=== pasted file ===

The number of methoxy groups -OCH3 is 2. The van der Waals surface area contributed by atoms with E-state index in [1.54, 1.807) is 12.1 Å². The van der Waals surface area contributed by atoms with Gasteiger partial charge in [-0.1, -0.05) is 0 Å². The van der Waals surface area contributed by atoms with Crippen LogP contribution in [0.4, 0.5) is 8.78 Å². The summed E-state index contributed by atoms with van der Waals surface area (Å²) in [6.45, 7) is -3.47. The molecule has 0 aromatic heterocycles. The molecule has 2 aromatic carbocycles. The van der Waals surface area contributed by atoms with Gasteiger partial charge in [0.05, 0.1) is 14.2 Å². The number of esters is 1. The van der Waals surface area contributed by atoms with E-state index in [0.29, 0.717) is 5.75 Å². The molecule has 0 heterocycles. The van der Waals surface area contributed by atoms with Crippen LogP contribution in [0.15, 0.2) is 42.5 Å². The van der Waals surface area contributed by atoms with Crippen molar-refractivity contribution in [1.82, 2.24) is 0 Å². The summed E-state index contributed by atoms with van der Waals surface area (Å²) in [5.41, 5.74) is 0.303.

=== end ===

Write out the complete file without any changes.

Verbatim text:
The number of methoxy groups -OCH3 is 2. The van der Waals surface area contributed by atoms with E-state index in [1.54, 1.807) is 12.1 Å². The van der Waals surface area contributed by atoms with Gasteiger partial charge in [-0.1, -0.05) is 0 Å². The van der Waals surface area contributed by atoms with Crippen LogP contribution in [0.4, 0.5) is 8.78 Å². The summed E-state index contributed by atoms with van der Waals surface area (Å²) in [6.45, 7) is -3.47. The molecule has 0 aromatic heterocycles. The molecule has 2 aromatic carbocycles. The van der Waals surface area contributed by atoms with Gasteiger partial charge in [0.05, 0.1) is 14.2 Å². The number of esters is 1. The van der Waals surface area contributed by atoms with E-state index in [0.29, 0.717) is 5.75 Å². The molecule has 0 heterocycles. The van der Waals surface area contributed by atoms with Crippen LogP contribution in [0.15, 0.2) is 42.5 Å². The van der Waals surface area contributed by atoms with Crippen molar-refractivity contribution in [1.82, 2.24) is 0 Å². The summed E-state index contributed by atoms with van der Waals surface area (Å²) in [5.41, 5.74) is 0.303.